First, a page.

It has been cold for a while, as could be expected in the winter in the Pacific Northwest, but we’ve enjoyed plenty of sun in the last several days. But today thick dark clouds rolled in unexpectedly following a crystal clear blue morning and some white flakes began falling – whoa! what’s that?! It came heavier and the flakes began resembling mid-sized flowers. Let’s get out for a walk and see the world turning quiet….

I especially liked these wild rose hips enjoying their snow hats. How was your weather today?

Rose hips and snow | Mill Creek, Washington

Rose hips and snow | Mill Creek, Washington

2015 in Review: Delicate Beauty

In March and April winter can still have quite a grip on our area but hints of delicate beauty begin to appear for the keen observer. I don’t always carry a camera with me, even though many would argue that the iPhone is good enough. We loaded up in the car, and Stan was beside himself loving both car rides and the adventures once we would arrive at our destination.

Just in case, some scaled down gear made it in the bag. It was still early in the season, being March, but little hints of greenery graced the branches of various plants. Heather got to this spot just beside the quietly flowing Mill Creek and began her photographic exploration. At first I didn’t see a whole lot that really grabbed me, but after looking, this salmonberry flower commanded my attention. Stan patiently sniffed some grasses and waited….

Salmonberry Flower, March | Mill Creek, Washington

Salmonberry Flower, March | Mill Creek, Washington

On another occasion, a month later, we returned to the park. By now, spring could be seen in full force and sound. The trees have greened up, as have the grasses and various creeping plants. Songbirds were calling their potential mates and filled the air with music. Mallards quietly maneuvered Mill Creek, hoping for handouts while being eyed by Stan. And the slopes along the trail were covered by gorgeous wild bleeding hearts. And so I enjoyed making some images of these flowers, with this one being one of my favorite compositions.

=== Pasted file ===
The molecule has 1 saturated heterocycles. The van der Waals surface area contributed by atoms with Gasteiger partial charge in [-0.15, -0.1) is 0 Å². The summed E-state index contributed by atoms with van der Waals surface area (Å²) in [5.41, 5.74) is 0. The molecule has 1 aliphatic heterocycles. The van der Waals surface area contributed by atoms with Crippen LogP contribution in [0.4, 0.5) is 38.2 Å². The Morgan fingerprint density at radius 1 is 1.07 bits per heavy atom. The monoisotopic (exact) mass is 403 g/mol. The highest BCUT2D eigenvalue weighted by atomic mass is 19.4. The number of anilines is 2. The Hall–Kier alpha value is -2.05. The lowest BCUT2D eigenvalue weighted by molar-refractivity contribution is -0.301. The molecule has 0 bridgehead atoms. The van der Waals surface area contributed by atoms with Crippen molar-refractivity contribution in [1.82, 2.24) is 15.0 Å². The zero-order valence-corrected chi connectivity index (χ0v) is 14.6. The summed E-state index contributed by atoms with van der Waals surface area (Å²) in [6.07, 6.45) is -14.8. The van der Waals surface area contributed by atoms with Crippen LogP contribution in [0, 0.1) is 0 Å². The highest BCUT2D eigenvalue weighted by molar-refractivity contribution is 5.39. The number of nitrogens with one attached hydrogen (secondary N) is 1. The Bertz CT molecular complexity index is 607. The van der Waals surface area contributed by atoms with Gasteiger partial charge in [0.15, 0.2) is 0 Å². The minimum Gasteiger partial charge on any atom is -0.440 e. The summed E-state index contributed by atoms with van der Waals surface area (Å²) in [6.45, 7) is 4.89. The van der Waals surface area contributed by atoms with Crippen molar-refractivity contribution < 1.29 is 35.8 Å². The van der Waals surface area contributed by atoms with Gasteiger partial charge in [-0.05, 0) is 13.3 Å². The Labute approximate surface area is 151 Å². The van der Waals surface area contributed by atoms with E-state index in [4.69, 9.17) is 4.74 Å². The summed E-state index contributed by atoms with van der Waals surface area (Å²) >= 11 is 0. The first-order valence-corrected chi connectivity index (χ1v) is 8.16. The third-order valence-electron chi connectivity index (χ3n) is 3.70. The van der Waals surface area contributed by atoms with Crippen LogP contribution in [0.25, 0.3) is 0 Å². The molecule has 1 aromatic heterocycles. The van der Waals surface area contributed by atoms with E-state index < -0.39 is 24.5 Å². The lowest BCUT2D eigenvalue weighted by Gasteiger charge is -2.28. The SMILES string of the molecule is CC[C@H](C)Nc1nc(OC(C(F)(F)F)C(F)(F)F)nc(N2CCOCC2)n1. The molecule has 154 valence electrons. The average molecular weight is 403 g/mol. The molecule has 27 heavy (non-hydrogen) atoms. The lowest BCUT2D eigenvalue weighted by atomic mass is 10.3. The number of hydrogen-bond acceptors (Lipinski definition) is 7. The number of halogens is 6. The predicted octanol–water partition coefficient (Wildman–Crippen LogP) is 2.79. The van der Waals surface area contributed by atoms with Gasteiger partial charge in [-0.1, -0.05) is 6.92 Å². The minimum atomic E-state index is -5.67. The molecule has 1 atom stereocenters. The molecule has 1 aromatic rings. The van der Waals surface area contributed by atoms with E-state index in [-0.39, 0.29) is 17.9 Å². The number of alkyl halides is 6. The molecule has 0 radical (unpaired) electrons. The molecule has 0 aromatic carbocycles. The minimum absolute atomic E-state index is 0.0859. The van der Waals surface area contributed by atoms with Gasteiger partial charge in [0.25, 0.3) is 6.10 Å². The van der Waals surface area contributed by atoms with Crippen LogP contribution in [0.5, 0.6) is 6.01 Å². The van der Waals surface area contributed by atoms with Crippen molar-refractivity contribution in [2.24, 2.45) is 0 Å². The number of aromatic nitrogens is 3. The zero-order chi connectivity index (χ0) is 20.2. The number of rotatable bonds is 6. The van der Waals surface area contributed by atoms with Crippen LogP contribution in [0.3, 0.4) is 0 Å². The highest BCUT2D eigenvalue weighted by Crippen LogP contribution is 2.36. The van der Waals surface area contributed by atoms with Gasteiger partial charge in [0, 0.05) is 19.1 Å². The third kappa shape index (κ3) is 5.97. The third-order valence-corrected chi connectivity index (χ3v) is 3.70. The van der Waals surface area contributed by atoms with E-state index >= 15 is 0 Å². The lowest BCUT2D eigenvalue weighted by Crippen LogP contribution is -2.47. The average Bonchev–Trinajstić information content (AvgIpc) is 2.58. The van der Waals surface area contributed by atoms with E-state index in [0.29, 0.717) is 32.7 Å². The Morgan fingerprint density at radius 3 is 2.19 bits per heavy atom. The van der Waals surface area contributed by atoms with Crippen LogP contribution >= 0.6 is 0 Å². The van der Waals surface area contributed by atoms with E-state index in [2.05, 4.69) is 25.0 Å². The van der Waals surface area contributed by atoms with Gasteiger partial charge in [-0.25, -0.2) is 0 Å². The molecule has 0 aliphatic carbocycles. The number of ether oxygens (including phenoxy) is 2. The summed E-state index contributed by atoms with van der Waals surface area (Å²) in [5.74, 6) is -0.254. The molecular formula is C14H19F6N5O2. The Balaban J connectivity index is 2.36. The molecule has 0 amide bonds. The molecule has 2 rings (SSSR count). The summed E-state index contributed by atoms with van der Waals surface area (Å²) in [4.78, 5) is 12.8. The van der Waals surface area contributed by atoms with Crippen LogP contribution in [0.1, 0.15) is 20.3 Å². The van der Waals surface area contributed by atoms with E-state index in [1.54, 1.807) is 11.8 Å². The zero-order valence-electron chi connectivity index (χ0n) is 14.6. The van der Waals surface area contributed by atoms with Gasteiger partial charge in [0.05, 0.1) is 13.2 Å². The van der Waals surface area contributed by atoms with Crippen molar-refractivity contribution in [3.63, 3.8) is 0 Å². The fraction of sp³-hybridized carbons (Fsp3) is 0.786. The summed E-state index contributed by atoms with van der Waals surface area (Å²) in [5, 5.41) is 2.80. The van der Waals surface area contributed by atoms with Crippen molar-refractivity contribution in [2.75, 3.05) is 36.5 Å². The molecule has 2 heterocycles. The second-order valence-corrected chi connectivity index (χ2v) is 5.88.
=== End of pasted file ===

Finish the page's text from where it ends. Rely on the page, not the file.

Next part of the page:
Bleeding Hearts, April | Mill Creek, Washington

Bleeding Hearts, April | Mill Creek, Washington

2015 in Review: Snohomish River Alders in Fog

In many ways 2015 was a real tough year. Despite all the hardships there is a lot to be thankful for. From the photo side of things, I’m going to look at 2015 in a series of posts called “2015 in Review”. Instead of a “best of” selection, which for some reason was one of those things I never got into, I’m going to simply go thru my images from the year and one by one choose 10 or 12 or 15 that are significant to me or simply strike my fancy.

This first one, “Snohomish River Alders in Fog” was made on a chilly January day. The thick fog that descended on our neighborhood got me excited and so Stan (our beautiful four-legged family member) and I quickly grabbed some gear, some biscuits, our coats and drove down to a nice little place by the river. I particularly enjoyed these alders, with their catkins, growing just at the edge of the river. The fog was so thick one can barely make out the river just beyond the graphic design of the trees.

Once we had our fill here, we drove a bit further and enjoyed a quiet walk in the fading light, embraced by the fingers of the fog.

Snohomish River Alders in Fog, January | Washington

Snohomish River Alders in Fog, January | Washington